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Why I’m glad Yellen was tapped to run the Fed

Posted By Claes Bell On 10/09/2013 @ 2:31 pm In Government | 4 Comments

With their PhDs and economic jargon and mysterious market-moving meetings in Washington, D.C., the Federal Reserve may seem pretty far removed from the day-to-day finances of the average person.

But there are few humans on the planet who have more power over the economy we all live and work in than the chairman of the Federal Reserve. Their decisions affect the rates we get on financial products almost all of us use — mortgages, credit cards and investments — and the health of the labor market where most of us earn the majority of the income we depend on.

With so much at stake, I’m glad Janet Yellen got the nod to be the next chairman. I’m sure she’ll make her share of mistakes just like any chairman, but here’s why I think she’s better than some of the other candidates that were floated, including economist Larry Summers:

  • Practical experience. Lots of economists probably have ideas about how they would run the Fed, but central banking is a specialized trade, requiring practitioners to consider the consequences of their actions on everyone from huge banks to small businesses to everyday Americans. Few have more practical experience in that than Yellen, who has been part of the rate-setting Federal Open Market Committee since 2009, and before that, from 1994 to 1997. Yellen also served as president and CEO of the Federal Reserve Bank of San Francisco from 2004 to 2010.
  • Understanding of the economy. Like current Fed chairman Ben Bernanke and most other regulators, Yellen was blindsided by the housing crisis and the Great Recession, but she’s better than most at the Fed when it comes to forecasting where the economy is headed. In a recent study [3] by The Wall Street Journal, she ranked number one among 14 Fed policymakers based on the accuracy of her predictions made in speeches and Congressional testimony.
  • Focus on reducing unemployment. High unemployment continues to dog the U.S. economy, and addressing it will be a big project for the incoming chairman. The job market was a major theme [4] of Yellen’s academic work, and she’s continued to focus on that in her work at the central bank. She was a proponent [5] of the Fed’s current policy of tying the end of quantitative easing to specific unemployment milestones.
  • Regulating banks. The next Fed chairman is going to be handling a lot of the rule-making still yet to be done under the Dodd-Frank financial reform law, and will have a hand in whether we face another financial crisis in the years to come. Yellen seems to grasp the threat [6] too-big-to-fail banks pose to the economy as well as anyone at the Fed.
  • Temperament. In my opinion, the better a Fed chairman is doing, the less you hear about them — you don’t want a “peacock” out there. Fed chairmen, more than almost anyone else in the world, have every public statement scrutinized for meaning by global markets; they can literally move markets with a word. Yellen is skilled in the ways of “Fed speak” — the speeches of hers that I’ve read and seen are carefully parsed so as not to tip the Fed’s hand too much. The other candidate floated, Summers, has a history of his mouth getting him in trouble — not good for a Fed chairman.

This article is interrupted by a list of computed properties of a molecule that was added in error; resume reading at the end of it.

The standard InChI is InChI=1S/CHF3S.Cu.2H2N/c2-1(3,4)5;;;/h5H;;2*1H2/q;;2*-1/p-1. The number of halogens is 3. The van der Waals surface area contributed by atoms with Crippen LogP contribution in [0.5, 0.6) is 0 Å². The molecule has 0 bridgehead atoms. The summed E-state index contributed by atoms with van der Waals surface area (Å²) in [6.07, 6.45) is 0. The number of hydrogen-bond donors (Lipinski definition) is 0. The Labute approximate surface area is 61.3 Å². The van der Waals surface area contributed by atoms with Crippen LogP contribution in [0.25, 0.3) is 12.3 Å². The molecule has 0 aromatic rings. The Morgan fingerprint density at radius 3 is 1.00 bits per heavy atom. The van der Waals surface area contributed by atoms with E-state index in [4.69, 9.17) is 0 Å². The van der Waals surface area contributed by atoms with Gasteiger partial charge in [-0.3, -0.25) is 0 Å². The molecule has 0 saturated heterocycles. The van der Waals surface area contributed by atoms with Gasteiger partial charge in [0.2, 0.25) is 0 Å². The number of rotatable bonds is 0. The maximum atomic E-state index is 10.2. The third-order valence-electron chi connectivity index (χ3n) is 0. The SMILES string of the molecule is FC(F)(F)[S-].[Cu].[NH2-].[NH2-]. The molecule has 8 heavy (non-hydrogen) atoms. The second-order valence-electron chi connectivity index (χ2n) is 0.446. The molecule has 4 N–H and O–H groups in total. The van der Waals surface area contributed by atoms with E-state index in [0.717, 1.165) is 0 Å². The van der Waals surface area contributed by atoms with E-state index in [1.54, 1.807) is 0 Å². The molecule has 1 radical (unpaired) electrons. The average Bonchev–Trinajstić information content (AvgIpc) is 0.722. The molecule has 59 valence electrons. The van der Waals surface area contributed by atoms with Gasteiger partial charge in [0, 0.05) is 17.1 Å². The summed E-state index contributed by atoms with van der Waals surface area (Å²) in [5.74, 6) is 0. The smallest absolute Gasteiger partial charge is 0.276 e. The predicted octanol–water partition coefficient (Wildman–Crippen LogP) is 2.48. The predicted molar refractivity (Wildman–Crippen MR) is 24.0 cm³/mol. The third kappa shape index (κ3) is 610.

Also, I have to admit that as the father of two lovely daughters, I’m pretty excited to see the first ever female nominee for Fed chair.

Still, even with these qualifications, getting Yellen through the confirmation process won’t be easy. And there’s no way of knowing if, when the time comes, Yellen will be able to manage what’s going to be a huge drawdown of monetary stimulus out of the economy. The Fed’s balance sheet is currently at $3.75 trillion and rising, and at some point it’s going to be time for the Fed to slow down and reverse all the money it’s been pumping into the economy by buying up mortgage-backed securities and Treasuries.

While controlling inflation isn’t a big concern right now, that could change rather suddenly, and Yellen will have to be on top of it.

What do you think? Is Yellen a good choice? If not, who would you have liked to see instead?

Photo credit: Reuters/Robert Galbraith


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[3] a recent study: http://graphics.wsj.com/fed-predictions/

[4] a major theme: http://www.ppge.ufrgs.br/giacomo/arquivos/eco02037/yellen-1984.pdf

[5] was a proponent: http://www.federalreserve.gov/newsevents/speech/yellen20111021a.htm

[6] grasp the threat: http://www.federalreserve.gov/newsevents/speech/yellen20130602a.htm

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